Competitive Comradery

By Jacob Embuscado

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For the past four years, sports have become an important part of my life, which I don’t see changing any time soon.

As a child, however,  I didn’t particularly enjoy playing sports because I wasn’t always good at catching, throwing or even shooting a basket. Once I went off to college though that changed. I started getting more involved in fun activities outside of academics and studying.

I began to develop friendships through playing sports like football. Currently, I play with a group of friends every weekend: Ricky, Sunni, Eric, Jordan and Zach. Sometimes the people in these recreational games can change. Once I started getting involved in sports, the competitive comradery began to surface alongside it.

Now, I play with an extreme competitive drive that fuels me to help make both my teammates and I better each time we step onto a field or court. My competitive drive works with my friends who I play with regularly. However, it also works outside of the people you know. I’ve found that having a true passion for sports can connect people even if you just met them.

After starting to play pick-up games at Flavet Field with my friends, I decided to go into intramural flag football. When I first started, I didn’t have the confidence in my abilities that I have now.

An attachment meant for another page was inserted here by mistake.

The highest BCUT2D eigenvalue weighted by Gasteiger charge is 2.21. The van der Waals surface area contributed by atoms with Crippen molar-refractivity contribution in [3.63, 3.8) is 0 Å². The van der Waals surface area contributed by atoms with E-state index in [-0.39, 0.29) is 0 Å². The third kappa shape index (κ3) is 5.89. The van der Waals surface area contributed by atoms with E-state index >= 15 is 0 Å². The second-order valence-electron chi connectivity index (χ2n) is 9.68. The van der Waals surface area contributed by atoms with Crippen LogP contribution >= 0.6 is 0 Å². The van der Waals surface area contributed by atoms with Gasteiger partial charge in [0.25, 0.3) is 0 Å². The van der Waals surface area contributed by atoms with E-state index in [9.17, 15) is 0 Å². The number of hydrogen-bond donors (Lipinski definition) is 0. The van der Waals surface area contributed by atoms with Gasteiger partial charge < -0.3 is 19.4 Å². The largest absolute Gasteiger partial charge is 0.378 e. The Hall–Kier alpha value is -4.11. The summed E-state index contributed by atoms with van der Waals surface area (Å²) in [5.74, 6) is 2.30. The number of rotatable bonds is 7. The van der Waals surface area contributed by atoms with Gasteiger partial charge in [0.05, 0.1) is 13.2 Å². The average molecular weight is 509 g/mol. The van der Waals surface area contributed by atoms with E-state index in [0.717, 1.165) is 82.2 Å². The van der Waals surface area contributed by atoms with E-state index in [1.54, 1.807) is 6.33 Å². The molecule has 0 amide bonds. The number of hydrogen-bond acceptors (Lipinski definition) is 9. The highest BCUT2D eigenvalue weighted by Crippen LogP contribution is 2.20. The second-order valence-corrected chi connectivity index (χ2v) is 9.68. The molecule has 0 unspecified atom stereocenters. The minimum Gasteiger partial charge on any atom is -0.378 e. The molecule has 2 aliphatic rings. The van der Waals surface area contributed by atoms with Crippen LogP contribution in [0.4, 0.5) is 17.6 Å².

When my roommate, Jordan, and I first began playing flag football together, not only did playing competitively feel exhilarating, but it helped strengthen our friendship. Since we started, I feel like I’ve learned a lot from him about the sport, which has helped form a stronger bond between us that I may not have found if I didn’t start getting into sports.

However, it isn’t always fun and games. Football, or any sport, can be emotionally grueling. Although sports can build great relationships, they can also make you feel incredibly irritated. Sometimes the passion of the game takes over and frustration settles in. Whether it’s a play that doesn’t go your way or your team loses by a ridiculous amount, your anger can really surface as a result.

Over time I’ve learned not to sweat the small stuff. Jordan would always calm me down when things got heated, which helped tremendously in making sure I kept my composure. What’s wonderful is that some of the people I met when the team was first assembled I’m still friends with today.

Sports can stir up a myriad of feelings such as anger and defeat, but also happiness and triumph, and that’s the beauty in sports. There’s so much more to it than throwing, running and catching. Sports create bonds and give people a window into your true form no matter how raw or competitive it may be.  

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